Despite being a noisy, chaotic, and polluted place, Delhi is one of the country’s undisputed gems. Visiting is simply a must when in India.
7. Kuala Lumpur
Very multicultural in nature, Malaysia’s capital of Kuala Lumpur is a mesmerizing melting pot of Malay, Chinese, and Indian influences. It is these diverse communities that have so profoundly impacted the city’s look, feel, and identity.
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Consequently, visitors will find majestic minarets and mosques, alongside ancient temples and the massive Petronas Towers – the city’s defining feature. Gigantic shopping malls are also on offer, as well as a thriving arts and culture scene.
Its multicultural make-up has also blessed Kuala Lumpur with lots of delicious cuisines, so no visit can be complete without sampling some of its brilliant street food.
One of the largest and oldest cities on Earth, Beijing teems with astounding historic sights and cultural landmarks that date back centuries – if not millennia. While the Forbidden City and Summer Palace count among its most famous sites, the city has much, much more going for it.
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As it was the capital of three imperial dynasties, the city is dotted with splendid temples and parks. Theaters, museums, and art galleries also abound, while the Great Wall of China – one of the nation’s must-see sights – lies nearby.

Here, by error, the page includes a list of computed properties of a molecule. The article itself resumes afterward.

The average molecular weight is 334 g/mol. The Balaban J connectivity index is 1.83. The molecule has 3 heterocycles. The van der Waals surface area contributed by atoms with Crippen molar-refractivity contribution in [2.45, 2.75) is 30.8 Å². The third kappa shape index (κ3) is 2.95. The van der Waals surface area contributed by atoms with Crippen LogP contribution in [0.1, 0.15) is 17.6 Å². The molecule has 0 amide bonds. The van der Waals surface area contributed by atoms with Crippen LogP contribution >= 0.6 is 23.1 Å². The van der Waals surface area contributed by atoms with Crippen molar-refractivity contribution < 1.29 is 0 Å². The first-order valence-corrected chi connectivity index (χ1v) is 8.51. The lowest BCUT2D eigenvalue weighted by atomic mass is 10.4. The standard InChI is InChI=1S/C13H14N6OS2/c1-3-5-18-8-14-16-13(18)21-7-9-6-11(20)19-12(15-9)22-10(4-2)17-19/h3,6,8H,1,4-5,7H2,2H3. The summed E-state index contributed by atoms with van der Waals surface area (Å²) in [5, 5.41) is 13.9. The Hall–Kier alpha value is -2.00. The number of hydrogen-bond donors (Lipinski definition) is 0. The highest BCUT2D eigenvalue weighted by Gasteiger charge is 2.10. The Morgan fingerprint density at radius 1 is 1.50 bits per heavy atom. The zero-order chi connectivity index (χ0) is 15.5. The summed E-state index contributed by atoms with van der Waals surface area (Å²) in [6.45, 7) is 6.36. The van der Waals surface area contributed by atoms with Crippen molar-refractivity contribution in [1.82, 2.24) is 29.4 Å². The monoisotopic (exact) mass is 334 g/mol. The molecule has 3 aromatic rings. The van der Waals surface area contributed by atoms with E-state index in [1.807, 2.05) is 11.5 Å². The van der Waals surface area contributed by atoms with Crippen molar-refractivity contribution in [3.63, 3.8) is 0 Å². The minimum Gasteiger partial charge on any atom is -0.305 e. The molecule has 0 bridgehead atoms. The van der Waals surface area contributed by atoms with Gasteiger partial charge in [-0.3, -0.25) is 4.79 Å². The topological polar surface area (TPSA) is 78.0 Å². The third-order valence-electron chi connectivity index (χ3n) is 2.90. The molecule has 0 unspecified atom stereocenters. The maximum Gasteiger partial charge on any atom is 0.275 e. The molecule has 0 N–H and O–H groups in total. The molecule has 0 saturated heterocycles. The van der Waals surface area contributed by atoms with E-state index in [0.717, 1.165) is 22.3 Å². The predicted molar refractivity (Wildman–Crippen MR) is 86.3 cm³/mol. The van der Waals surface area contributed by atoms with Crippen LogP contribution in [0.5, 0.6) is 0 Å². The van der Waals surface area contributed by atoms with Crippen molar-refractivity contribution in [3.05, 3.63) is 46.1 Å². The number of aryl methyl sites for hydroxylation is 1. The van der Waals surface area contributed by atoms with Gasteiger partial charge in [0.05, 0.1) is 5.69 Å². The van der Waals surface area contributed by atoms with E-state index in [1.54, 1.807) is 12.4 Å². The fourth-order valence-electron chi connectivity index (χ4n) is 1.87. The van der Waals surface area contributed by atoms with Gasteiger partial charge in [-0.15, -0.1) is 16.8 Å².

The capital of present-day China, Beijing is a fascinating place with lots of exquisite art, culture, and cuisine for you to delve into.
Lying at the center of the world’s most populous metropolitan area, Japan’s futuristic capital is an exhilarating place to explore.
Renowned for its skyscraper-filled skyline and embracing cutting-edge technology, the neon-lit city stretches away endlessly before you. Interspersed among its towering blocks are awe-inspiring temples and museums that proudly showcase Japan’s rich heritage and history.
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Whether you’re into cuisine and calligraphy or cherry blossoms and consumer products, Tokyo certainly has something for everyone to enjoy. Creative, innovative, and quirky in equal measure, the massive metropolis is not to be missed out on when in Japan.
Rising from amid the desert, Dubai’s epic skyline is a testament to humankind’s creativity and engineering prowess. Transformed by oil money, the once-sleepy seaside settlement is not only one of the commercial and cultural capitals of the United Arab Emirates, but the Middle East as well.
Very cosmopolitan, Dubai constantly pushes the boundaries of what is possible. As such, it is home to the Burj Khalifa (the world’s tallest building) and the human-made Palm Islands.